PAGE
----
The Maraes are ceremonial platforms related to their cultural events.  The ones at Riatea are 800years old or so.  Looking at them is not so dramatic until you consider the context.  This is where they entertained Captain Cook.  And where any number of ceremonial canoes from neighboring islands approached through the pass in the reef just offshore from the Maraes.  They built signal fires to point the way on the small island in the bay next to where we anchored.  A bit of a haunted place really. With great coconuts, who knew?


I relieved Huub at dawn.  I came up a bit early so there would be time to retire the motor and set the sails together as the wind was finally building and had shifted to the south east.  Which is to say just ahead of our beam rather than dead behind us.  Peaked at 16 kts.  And we sure sailed on that.  We just missed a rain swollen squall line.  It passed just in front of us.  I was hoping that the wind shift was not squall driven.  It was partially.  The winds calmed down to about 12kts as we exited the trail of the squall.  More civilized anyway for three guys with all their stuff laying around.  Heeling boats put things on the floor!

I settled down to play some more guitar as Spill The Wine plied a close reach south, strait into a full 180 degree rainbow.  I love the early morning and the late afternoon for what they do to shadows.  The sun rising on our stern delighted me with a view of my shadow playing guitar on the cockpit floor.

The wind filled in perfectly.  We enjoyed a day of wind right on the beam at 15 kts.  Boat making anywhere from 6 to 8 kts as the wind varied.  Seas mild all day so we can really use the wind.  Studying the remaining course I see we are in danger of arriving at night.  Like to avoid that.  So I shorten the jib to see about slowing us down a bit.

I relieve Huub before dawn today. The sun rises later as we make some westing and that sure changes sunrise.  The wind is still perfect and the seas still mild.  I’d like to discover these conditions more often.  Except it’s chilly.  I went looking for pants this morning.  I have not done that since March in Seattle.  And a fleece jacket.  Sea temp is down 10 degrees from the lagoon in BoraBora.  We must be getting some current from down south.  I’m reminded that Spill The Wine has a diesel heater.  Probably still works. But really it’s comfortable below.  Just chilly on deck.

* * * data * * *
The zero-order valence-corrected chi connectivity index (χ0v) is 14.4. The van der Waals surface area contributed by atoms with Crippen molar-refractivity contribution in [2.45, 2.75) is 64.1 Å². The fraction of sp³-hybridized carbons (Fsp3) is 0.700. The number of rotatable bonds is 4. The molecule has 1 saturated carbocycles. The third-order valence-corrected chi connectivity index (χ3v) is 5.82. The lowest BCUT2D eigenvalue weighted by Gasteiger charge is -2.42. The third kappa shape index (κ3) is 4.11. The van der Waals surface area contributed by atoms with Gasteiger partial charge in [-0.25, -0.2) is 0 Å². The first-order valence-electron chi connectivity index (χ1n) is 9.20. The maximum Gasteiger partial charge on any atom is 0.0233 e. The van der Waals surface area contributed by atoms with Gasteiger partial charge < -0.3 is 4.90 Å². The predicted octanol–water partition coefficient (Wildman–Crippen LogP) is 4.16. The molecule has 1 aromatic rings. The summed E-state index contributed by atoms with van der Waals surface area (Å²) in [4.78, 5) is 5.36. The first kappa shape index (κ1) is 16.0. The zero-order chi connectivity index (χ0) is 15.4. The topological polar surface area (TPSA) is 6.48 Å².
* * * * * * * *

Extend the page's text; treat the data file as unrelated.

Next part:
We are 104 miles out of Rarotonga.  If we make 5 kts we will arrive just before dawn.

Today is the day.  My visa expires and I need to be out of French Polynesia.  Success!  I’m 10 miles from Rarotonga!  It’s 3am and I can see the islands lights clearly on the horizon.    Sea temp is down 12 degrees from FrenchPolynesia.  Air temp down some too.  I’m wearing pants.  It’s been months since I did.  The moon is gone and the stars are screaming.  Maybe you grow weary of hearing that but they never fail to impress me.  English is the language here.  With a kiwi twist.  That will be an interesting difference!

The fantastically favorable winds yesterday persisted.  The sea state finally caught up and it became progressively easier to spill things as the day wore on.  We have been working on speed control to time arrival for dawn.  I think we’ll hit that pretty close.  Regrettable to enter a strange harbor in the dark.  It feels weird trying to go slow when the first few days of the leg we had no wind and had to motor.

We are coming in to Rarotonga and damn I’m still in the dark.  It’s 0415 and I’d like to know when local dawn is.  Oh well. 8 miles out.  I adjust to head more West.  If I approach on a zigzag zag course I can turn that 8 miles into 15 maybe.  Wind is behind me at 13kts.  Making 2.5to 3 kts on no sails at all.  If I sit down we go a little slower.  Hmmm maybe my imagination.

We enter the harbor at 8am.  No reply on radio from Harbor master.  So we are on our own.  And a little help from our fellow cruisers. 🙂 Harbor is small.  The warm has about ten boats tied stern to the concrete pier with an anchor off the bow to keep it perpendicular to the pier.  Tricky and I’ve never done it.  And there is no room for me anyway.  So I drop a bow anchor just like the rest of the fleet and back up towards the pier.  Neighbor boat carried my line to the pier and we were hooked.  One more anchor set to windward holds me from blowing downwind.  Done.

Rarotonga is delightful.  Each new island is our new favorite.  Super nice people.  Cooler weather.  Cooler water.  We rented a scooter to tour the island with.  Yes I look weird on it.  Smallest bike I ever did ride for sure.

The harbor is sorta clean.  I guess swimming is OK.  And of all things there is a floating water park in the harbor.  And we are moored right next to it.  Giggling and splashing Monday thru Friday!  Yay!  Fun.


2 thoughts on “Of Radios and Landfalls